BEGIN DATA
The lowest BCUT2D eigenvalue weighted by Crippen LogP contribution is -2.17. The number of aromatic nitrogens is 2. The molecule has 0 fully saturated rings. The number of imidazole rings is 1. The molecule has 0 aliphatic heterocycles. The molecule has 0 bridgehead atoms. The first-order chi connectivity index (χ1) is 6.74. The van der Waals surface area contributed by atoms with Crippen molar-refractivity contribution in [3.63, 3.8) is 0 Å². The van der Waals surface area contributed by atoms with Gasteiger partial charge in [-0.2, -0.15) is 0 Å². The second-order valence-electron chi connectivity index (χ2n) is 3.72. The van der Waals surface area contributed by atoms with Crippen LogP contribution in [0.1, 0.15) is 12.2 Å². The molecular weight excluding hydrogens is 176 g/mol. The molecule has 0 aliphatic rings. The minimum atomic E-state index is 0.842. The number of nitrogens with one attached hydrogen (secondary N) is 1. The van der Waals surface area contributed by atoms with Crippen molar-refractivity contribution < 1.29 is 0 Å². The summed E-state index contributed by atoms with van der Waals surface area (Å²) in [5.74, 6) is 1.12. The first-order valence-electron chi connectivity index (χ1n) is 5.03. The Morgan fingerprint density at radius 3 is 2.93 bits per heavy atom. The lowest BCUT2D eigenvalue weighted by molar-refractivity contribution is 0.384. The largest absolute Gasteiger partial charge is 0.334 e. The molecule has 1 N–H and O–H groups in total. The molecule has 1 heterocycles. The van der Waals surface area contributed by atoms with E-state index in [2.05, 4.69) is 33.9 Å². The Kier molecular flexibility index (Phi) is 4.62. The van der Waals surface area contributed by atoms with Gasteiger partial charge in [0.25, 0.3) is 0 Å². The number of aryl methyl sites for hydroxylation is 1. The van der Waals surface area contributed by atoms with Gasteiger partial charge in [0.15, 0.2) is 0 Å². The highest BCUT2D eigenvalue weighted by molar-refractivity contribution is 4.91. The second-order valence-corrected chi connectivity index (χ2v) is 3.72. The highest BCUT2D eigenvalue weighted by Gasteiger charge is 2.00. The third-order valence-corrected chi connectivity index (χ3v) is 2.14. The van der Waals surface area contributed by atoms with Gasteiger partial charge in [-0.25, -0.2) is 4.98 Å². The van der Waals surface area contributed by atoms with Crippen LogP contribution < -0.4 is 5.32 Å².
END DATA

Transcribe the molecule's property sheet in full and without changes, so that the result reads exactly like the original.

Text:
The lowest BCUT2D eigenvalue weighted by Crippen LogP contribution is -2.17. The number of aromatic nitrogens is 2. The molecule has 0 fully saturated rings. The number of imidazole rings is 1. The molecule has 0 aliphatic heterocycles. The molecule has 0 bridgehead atoms. The first-order chi connectivity index (χ1) is 6.74. The van der Waals surface area contributed by atoms with Crippen molar-refractivity contribution in [3.63, 3.8) is 0 Å². The van der Waals surface area contributed by atoms with Gasteiger partial charge in [-0.2, -0.15) is 0 Å². The second-order valence-electron chi connectivity index (χ2n) is 3.72. The van der Waals surface area contributed by atoms with Crippen LogP contribution in [0.1, 0.15) is 12.2 Å². The molecular weight excluding hydrogens is 176 g/mol. The molecule has 0 aliphatic rings. The minimum atomic E-state index is 0.842. The number of nitrogens with one attached hydrogen (secondary N) is 1. The van der Waals surface area contributed by atoms with Crippen molar-refractivity contribution < 1.29 is 0 Å². The summed E-state index contributed by atoms with van der Waals surface area (Å²) in [5.74, 6) is 1.12. The first-order valence-electron chi connectivity index (χ1n) is 5.03. The Morgan fingerprint density at radius 3 is 2.93 bits per heavy atom. The lowest BCUT2D eigenvalue weighted by molar-refractivity contribution is 0.384. The largest absolute Gasteiger partial charge is 0.334 e. The molecule has 1 N–H and O–H groups in total. The molecule has 1 heterocycles. The van der Waals surface area contributed by atoms with E-state index in [2.05, 4.69) is 33.9 Å². The Kier molecular flexibility index (Phi) is 4.62. The van der Waals surface area contributed by atoms with Gasteiger partial charge in [0.25, 0.3) is 0 Å². The number of aryl methyl sites for hydroxylation is 1. The van der Waals surface area contributed by atoms with Gasteiger partial charge in [0.15, 0.2) is 0 Å². The highest BCUT2D eigenvalue weighted by molar-refractivity contribution is 4.91. The second-order valence-corrected chi connectivity index (χ2v) is 3.72. The highest BCUT2D eigenvalue weighted by Gasteiger charge is 2.00. The third-order valence-corrected chi connectivity index (χ3v) is 2.14. The van der Waals surface area contributed by atoms with Gasteiger partial charge in [-0.25, -0.2) is 4.98 Å². The van der Waals surface area contributed by atoms with Crippen LogP contribution < -0.4 is 5.32 Å².